Is the plan politically feasible? Politicians such as the mayor, council members and mandataries must be trained and informed to ensure that the agreement does not cause political conflicts between municipalities. Be prepared to research and engage your local politicians from the beginning. We should also refer to NFPA 1201: Standard for Providing Emergency Services to the Public, which contains requirements for the structure and operation of emergency service organizations (ESOs). Section 4.6, Inter-Municipal Organisation (Mutual Assistance), states that « if conditions and conditions so require, ESO shall enter into written assistance and automatic agreements with other jurisdictions or providers of special operations or specific services ». In section 4.6.2, the standard states that mutual assistance agreements should address the following issues: the Osceola County Council of Commissions approved in 1998 an « Automatic Aid Agreement » between Polk, Lake, Orange and Osceola counties; Subsequently, another agreement was reached with the City of St. Cloud to supply fire/EMS to the unincorporated areas surrounded or adjacent to St. Cloud.1 Recently, FireGeezer.com2 reported a new agreement between Columbia, Mo., and its neighbor Boone County. The article says, « Columbia is protected by a paid service of eight fire stations and Boone County has a purely voluntary FD that operates 14 stations. They revised their older pact mainly because of the great growth of the city in the suburbs. Under the new layout, all peripheral areas of the `nearest station` format will be served. The agreement contains plans for the creation of terminology, common standards, training and certifications for city and county firefighters. But where does a department start to establish a mutual or automatic aid agreement? The Fire Safety Manual defines two important aspects of a good plan: 1) the plan itself, which must be practical and have clear objectives, and 2) the process of developing the plan, which must ensure that all objectives are taken into account, that stakeholders are involved and that consensus is reached3.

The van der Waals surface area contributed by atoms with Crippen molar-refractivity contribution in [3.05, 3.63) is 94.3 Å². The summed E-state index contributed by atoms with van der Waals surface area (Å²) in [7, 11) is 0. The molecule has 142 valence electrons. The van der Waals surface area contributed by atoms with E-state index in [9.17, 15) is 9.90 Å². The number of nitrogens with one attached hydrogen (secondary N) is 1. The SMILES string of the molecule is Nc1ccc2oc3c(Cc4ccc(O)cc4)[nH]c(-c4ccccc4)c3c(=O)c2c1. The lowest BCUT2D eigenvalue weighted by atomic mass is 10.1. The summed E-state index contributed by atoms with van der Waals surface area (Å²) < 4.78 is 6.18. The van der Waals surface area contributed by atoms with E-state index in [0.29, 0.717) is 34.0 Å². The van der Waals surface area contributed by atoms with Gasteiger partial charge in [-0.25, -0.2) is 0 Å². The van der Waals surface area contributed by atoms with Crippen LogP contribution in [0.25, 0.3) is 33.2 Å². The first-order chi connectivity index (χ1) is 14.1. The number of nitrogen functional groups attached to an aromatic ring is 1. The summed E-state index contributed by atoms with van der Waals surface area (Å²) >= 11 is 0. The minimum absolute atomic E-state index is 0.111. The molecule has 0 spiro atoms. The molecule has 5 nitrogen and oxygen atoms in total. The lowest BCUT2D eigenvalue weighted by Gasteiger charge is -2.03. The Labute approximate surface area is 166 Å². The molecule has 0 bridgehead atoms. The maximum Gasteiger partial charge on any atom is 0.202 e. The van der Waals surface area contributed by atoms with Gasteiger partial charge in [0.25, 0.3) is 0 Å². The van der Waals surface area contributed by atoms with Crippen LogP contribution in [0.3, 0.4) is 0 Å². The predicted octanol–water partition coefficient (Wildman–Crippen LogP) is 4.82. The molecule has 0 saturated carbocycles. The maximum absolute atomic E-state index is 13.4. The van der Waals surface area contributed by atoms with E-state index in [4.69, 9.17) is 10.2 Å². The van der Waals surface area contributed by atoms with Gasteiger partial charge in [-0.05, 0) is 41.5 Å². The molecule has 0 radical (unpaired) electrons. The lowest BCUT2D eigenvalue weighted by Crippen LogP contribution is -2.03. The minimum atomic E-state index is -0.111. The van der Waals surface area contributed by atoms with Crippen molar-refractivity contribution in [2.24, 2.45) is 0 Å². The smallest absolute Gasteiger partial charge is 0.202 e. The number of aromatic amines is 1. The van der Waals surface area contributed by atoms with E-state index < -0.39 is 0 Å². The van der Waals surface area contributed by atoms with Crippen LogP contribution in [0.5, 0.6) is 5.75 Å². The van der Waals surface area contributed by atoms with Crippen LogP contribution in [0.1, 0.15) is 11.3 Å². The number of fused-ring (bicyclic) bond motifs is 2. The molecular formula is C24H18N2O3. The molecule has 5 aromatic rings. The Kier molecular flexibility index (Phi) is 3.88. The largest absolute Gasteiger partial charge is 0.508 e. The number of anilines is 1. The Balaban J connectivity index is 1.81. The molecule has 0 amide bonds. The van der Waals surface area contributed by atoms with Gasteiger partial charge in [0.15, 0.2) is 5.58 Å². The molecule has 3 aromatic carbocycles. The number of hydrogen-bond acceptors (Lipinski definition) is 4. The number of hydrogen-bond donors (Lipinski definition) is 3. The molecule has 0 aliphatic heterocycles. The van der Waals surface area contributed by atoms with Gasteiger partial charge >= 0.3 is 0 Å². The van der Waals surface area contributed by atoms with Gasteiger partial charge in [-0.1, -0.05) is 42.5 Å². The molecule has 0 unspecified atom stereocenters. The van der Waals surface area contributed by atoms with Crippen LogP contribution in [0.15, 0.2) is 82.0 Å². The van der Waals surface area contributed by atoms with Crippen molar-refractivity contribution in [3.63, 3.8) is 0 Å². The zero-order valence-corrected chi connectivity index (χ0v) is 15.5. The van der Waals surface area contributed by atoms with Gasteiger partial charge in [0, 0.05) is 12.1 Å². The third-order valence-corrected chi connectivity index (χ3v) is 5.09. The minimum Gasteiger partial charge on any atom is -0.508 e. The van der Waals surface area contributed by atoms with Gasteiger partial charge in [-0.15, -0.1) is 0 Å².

Here are three that illustrate just some of the potential benefits and pitfalls. Osceola County Fire Chief Richard Collins notes that the agreements have been critical to removing borders and increasing the level of service to the community and safety for firefighters: « So far, the program has been successful, with positive feedback from both the municipality and firefighters. The crews work well together and train regularly together. The agreement helped to reduce reaction time and increase availability, in the first place. Even though we are very much appreciated by the public, we must continue to provide more « bang for money ». Consider this question in the Boston Globe`s « Twenty Questions to Your Fire Chief » series: « If the nearest fire station is in my home in the nearest community, which firefighters will be sent first? Is the response from another « self-help » section (slower) or « automatic help » (faster)? 5 Deployment Locations: Identify situations that impact response times….